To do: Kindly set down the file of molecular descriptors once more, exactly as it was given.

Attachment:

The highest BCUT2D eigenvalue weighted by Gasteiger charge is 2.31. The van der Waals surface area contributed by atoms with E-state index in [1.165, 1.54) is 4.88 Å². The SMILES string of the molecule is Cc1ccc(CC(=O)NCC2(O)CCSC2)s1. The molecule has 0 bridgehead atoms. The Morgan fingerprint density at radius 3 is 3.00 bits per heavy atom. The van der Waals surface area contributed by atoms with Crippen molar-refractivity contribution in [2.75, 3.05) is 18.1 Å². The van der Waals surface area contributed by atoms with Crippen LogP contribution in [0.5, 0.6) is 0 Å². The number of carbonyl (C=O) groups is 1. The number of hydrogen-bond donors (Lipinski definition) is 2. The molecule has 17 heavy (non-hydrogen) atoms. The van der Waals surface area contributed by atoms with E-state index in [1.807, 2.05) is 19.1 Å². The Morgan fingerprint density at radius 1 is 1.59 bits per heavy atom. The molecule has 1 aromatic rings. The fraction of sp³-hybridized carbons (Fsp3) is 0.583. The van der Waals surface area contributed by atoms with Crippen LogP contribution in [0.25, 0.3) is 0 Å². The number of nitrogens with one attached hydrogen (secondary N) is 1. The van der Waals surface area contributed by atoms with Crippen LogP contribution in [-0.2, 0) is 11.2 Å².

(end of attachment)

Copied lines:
The highest BCUT2D eigenvalue weighted by Gasteiger charge is 2.31. The van der Waals surface area contributed by atoms with E-state index in [1.165, 1.54) is 4.88 Å². The SMILES string of the molecule is Cc1ccc(CC(=O)NCC2(O)CCSC2)s1. The molecule has 0 bridgehead atoms. The Morgan fingerprint density at radius 3 is 3.00 bits per heavy atom. The van der Waals surface area contributed by atoms with Crippen molar-refractivity contribution in [2.75, 3.05) is 18.1 Å². The van der Waals surface area contributed by atoms with Crippen LogP contribution in [0.5, 0.6) is 0 Å². The number of carbonyl (C=O) groups is 1. The number of hydrogen-bond donors (Lipinski definition) is 2. The molecule has 17 heavy (non-hydrogen) atoms. The van der Waals surface area contributed by atoms with E-state index in [1.807, 2.05) is 19.1 Å². The Morgan fingerprint density at radius 1 is 1.59 bits per heavy atom. The molecule has 1 aromatic rings. The fraction of sp³-hybridized carbons (Fsp3) is 0.583. The van der Waals surface area contributed by atoms with Crippen LogP contribution in [0.25, 0.3) is 0 Å². The number of nitrogens with one attached hydrogen (secondary N) is 1. The van der Waals surface area contributed by atoms with Crippen LogP contribution in [-0.2, 0) is 11.2 Å².